Mortgage borrowers could save thousands with higher credit scores: Zillow analysis

Improving your credit score could help you save on mortgage costs

Mortgage borrowers can gain big savings by taking this one crucial step before buying a home, according to Zillow. (iStock)

While mortgage savings may be harder to come by in a high interest rate environment, one move that borrowers can make to potentially lower their monthly mortgage payments is to improve their credit scores.

A recent Zillow analysis said that borrowers with an "excellent" credit score — between 760 and 850 — could be saving up to $103,626 in mortgage interest payments over the life of a 30-year fixed-rate loan, based on the current price of a typical home, $354,165. Buyers with "fair" credit scores — between 580 and 669 — may be paying up to $288 more on their monthly mortgage payment than those with "excellent" credit. 

"When you are thinking about buying a home, the best first step you can take is to fully understand your financial picture, what you can afford, and your outstanding debts or obligations," Libby Cooper, Zillow Home Loans vice president, said.  

She added that some steps borrowers with low credit could take to improve their scores include disputing possible report errors and paying down as much debt as possible. This could increase the home loan a borrower qualifies for and potentially help them save hundreds in monthly mortgage payments.

If you think you're ready to shop around for a mortgage loan, consider using the Credible marketplace to help you easily compare interest rates from multiple lenders in minutes.


Equifax sent wrong credit scores to lenders

The Zillow analysis shed light on how costly reporting errors made by one of the big three credit bureaus could be for borrowers. Equifax recently disclosed that it had sent wrong credit scores to lenders, potentially affecting borrowers' interest rates or even resulting in their loan applications being denied.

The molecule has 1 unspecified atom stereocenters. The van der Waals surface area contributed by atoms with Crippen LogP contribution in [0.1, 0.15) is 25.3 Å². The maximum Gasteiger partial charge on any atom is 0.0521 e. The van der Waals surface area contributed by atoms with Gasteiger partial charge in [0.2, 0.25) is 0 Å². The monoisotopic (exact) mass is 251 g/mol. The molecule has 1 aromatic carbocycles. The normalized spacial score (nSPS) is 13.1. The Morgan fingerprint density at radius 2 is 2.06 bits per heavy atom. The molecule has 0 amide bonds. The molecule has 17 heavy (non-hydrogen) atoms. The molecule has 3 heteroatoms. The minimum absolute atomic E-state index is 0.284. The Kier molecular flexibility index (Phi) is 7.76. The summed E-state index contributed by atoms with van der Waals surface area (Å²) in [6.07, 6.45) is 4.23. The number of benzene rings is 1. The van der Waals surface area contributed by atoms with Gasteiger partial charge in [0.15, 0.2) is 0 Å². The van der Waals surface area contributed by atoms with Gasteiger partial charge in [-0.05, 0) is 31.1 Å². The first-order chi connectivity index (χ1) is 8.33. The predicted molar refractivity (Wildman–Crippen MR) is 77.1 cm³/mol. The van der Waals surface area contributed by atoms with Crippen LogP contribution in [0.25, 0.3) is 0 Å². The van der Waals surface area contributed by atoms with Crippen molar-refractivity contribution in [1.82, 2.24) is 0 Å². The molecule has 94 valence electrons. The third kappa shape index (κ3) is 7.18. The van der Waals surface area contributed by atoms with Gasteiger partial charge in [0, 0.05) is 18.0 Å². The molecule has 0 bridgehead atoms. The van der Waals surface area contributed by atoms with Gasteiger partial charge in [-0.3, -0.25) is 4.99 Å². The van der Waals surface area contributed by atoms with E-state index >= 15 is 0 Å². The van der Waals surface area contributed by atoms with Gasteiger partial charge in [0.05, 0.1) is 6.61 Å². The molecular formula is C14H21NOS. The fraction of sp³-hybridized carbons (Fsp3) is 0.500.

Equifax said that as many as 300,000 people experienced a score shift of 25 points or more, enough to swing a borrower's credit rating from good to fair or fair to poor. However, lenders typically pull scores from all three credit bureaus when underwriting a mortgage,

Fannie Mae and Freddie Mac are likely to have purchased only a small amount of loans impacted by wrong credit scoring, according to the Wall Street Journal. Mortgage lenders that may have purchased loans scored at a higher rate before the mistake was disclosed would owe the government-sponsored entities (GSEs) money. The GSEs would, conversely, have to reimburse lenders for fees charges on loans underwritten to lower scores. 

If you are interested in taking advantage of the current mortgage rates, you could consider refinancing your loan to lower your monthly payment. Visit Credible to find your personalized interest rate without affecting your credit score.


High interest rates could mean borrowers are locked in longer

The current high interest rate environment only exacerbates the situation for low credit score borrowers since it leaves little room for them to refinance out of higher rates, even as their credit scores improve, Zillow said. It potentially leaves many borrowers stuck for a longer prior of time with the high cost of having low credit.

Homebuyers nationwide are also dealing with record-high home prices, adding to the affordability issues. Home prices grew by 15.8% annually in July, according to CoreLogic. Meanwhile, borrowing rates have roughly doubled since last year, when rates were below 3%, according to Freddie Mac data. Mortgage rates have fluctuated this year but currently hover around 6%.

One bright spot to higher home prices is that Americans have built up a record amount of equity in their homes. Nearly half of all mortgage payers are equity-rich, according to data reported by ATTOM, a real estate data curator.

Rick Sharga, the executive vice president of market intelligence at ATTOM, said that following continued home price appreciation, "it's no surprise that the percentage of equity-rich homes is the highest we've ever seen and that the percentage of seriously underwater loans is the lowest."  

Sharga noted that even as home price appreciation begins to slow, it is likely that homeowners will continue to build on the record amount of equity they have for the rest of 2022.

If you want to take advantage of rising home prices, you could consider taking out a cash-out refinance to help you pay down debt or fund home improvement projects. Visit Credible to find your personalized interest rate without affecting your credit score.

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